The Judicial Committee of the Privy Council (JCPC) in London remains as the final court of appeal for St Christopher and Nevis. St Christopher and Nevis retains the death penalty for murder and treason. In 2002, in the case of Fox v The Queen (see below), the JCPC endorsed the decision of the Eastern Caribbean Court of Appeal in Spence & Hughes and ruled that the mandatory death penalty is unconstitutional.
St Christopher and Nevis is not a party to the International Covenant on Civil and Political Rights (ICCPR) and it has neither signed nor ratified the First Optional Protocol allowing for the right of individual petition nor the Second Optional Protocol to the ICCPR aiming at the abolition of the death penalty. Whilst a party to the American Declaration of the Rights and Duties of Man, it has not signed or ratified the American Convention on Human Rights nor accepted the jurisdiction of the Inter-American Court of Human Rights. St Christopher and Nevis has not signed the Protocol to the American Convention on Human Rights to Abolish the Death Penalty.
Notable cases that we have worked on include:
In this case, the Judicial Committee of the Privy Council endorsed the Judgment of the Eastern Caribbean Court of Appeal in the case of Spence & Hughes -v- The Queen (St Vincent and the Grenadines and St Lucia), which was the first successful challenge to the inhumanity of the mandatory death penalty in the Commonwealth Caribbean. The Board reaffirmed that the mandatory death sentence in the case of all murders, violates the constitutional protection against inhuman or degrading treatment or punishment.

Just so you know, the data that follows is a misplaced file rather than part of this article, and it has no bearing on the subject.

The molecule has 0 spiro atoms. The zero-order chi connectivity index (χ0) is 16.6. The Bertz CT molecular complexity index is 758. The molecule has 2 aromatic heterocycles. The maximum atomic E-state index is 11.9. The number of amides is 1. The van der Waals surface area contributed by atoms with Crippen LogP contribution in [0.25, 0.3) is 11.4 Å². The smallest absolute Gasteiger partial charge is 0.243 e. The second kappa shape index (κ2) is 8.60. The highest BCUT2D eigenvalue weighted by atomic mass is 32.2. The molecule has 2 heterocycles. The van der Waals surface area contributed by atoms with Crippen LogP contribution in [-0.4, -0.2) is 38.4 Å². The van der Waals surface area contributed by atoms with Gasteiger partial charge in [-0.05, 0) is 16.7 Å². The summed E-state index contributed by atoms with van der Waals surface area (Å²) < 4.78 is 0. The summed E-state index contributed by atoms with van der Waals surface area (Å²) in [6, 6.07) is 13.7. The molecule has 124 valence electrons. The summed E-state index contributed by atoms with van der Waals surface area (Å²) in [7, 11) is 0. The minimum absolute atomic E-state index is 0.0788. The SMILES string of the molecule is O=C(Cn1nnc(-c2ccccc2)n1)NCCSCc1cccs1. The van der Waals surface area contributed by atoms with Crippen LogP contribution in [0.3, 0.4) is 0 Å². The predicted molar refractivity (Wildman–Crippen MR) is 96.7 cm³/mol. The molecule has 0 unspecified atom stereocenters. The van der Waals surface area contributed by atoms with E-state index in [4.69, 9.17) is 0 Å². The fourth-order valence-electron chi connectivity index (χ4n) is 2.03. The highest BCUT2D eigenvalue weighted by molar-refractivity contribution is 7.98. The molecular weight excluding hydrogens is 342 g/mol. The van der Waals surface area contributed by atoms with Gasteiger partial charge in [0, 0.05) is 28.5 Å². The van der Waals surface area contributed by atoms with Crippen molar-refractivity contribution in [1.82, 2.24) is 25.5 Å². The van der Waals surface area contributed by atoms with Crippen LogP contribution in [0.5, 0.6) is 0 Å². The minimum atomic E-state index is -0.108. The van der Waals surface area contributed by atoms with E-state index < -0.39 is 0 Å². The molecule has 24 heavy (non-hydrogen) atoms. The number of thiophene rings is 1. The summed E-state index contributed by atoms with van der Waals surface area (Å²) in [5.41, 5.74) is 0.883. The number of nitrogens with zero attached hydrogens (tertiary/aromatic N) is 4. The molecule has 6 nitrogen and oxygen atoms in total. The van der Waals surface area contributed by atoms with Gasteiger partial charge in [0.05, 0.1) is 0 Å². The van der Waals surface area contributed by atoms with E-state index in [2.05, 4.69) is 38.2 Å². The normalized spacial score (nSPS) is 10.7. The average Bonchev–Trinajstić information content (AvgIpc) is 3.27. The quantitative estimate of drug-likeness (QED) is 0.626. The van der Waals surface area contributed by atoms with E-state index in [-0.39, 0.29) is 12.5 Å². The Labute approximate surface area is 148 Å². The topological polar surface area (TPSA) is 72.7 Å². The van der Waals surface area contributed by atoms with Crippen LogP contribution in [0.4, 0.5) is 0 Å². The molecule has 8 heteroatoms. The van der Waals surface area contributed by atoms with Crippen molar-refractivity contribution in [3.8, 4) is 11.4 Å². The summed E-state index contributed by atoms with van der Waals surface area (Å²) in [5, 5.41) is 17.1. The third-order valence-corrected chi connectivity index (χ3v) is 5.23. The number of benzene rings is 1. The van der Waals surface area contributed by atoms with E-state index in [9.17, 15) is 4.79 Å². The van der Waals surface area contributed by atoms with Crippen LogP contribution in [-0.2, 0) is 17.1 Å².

In 2009, we filed emergency applications in the JCPC on behalf of four prisoners under sentence of death in St Kitts, Romeo Cannonier, Sheldon Isaac, Reudency Williams and Louis Gardener, who were then at imminent risk of execution. Stays of Execution were granted and because of worrying concerns about their mental health, a psychologist and a forensic psychiatrist were instructed to travel to St. Kitts to assess the appellants in order to obtain fresh medical evidence. The JCPC admitted the fresh medical evidence, and remitted the case to the Court of Appeal in St Kitts for further hearing.
In March 2012, the ECCA delivered its judgment. Mr. Issac was acquitted on fresh medical evidence which demonstrated that he was severely brain damaged. In relation to the other three appellants, the Court quashed all their death sentences, substituting terms of life imprisonment.
Critically, the Court of Appeal found that a provision which imposed a 14 day time limit for appealing in capital cases was unconstitutional as it imposed an arbitrary limitation on the appellants’ right to appeal and infringed upon their right of access to the Court of Appeal to have their convictions and death sentences reviewed. The Court ruled that the provision should be interpreted in such a way to provide for a discretionary time limit with the power to extend in all cases equally. As a direct result of this judgment, prisoners facing the death penalty in St Christopher and Nevis will in future be able to pursue all domestic appeals without being subjected to this clause. This judgment will impact other countries, where similar unjust time limits continue to exist in capital cases. The judgment also reaffirms the long held principle that the State cannot condemn to death or execute any person with significant mental impairment.
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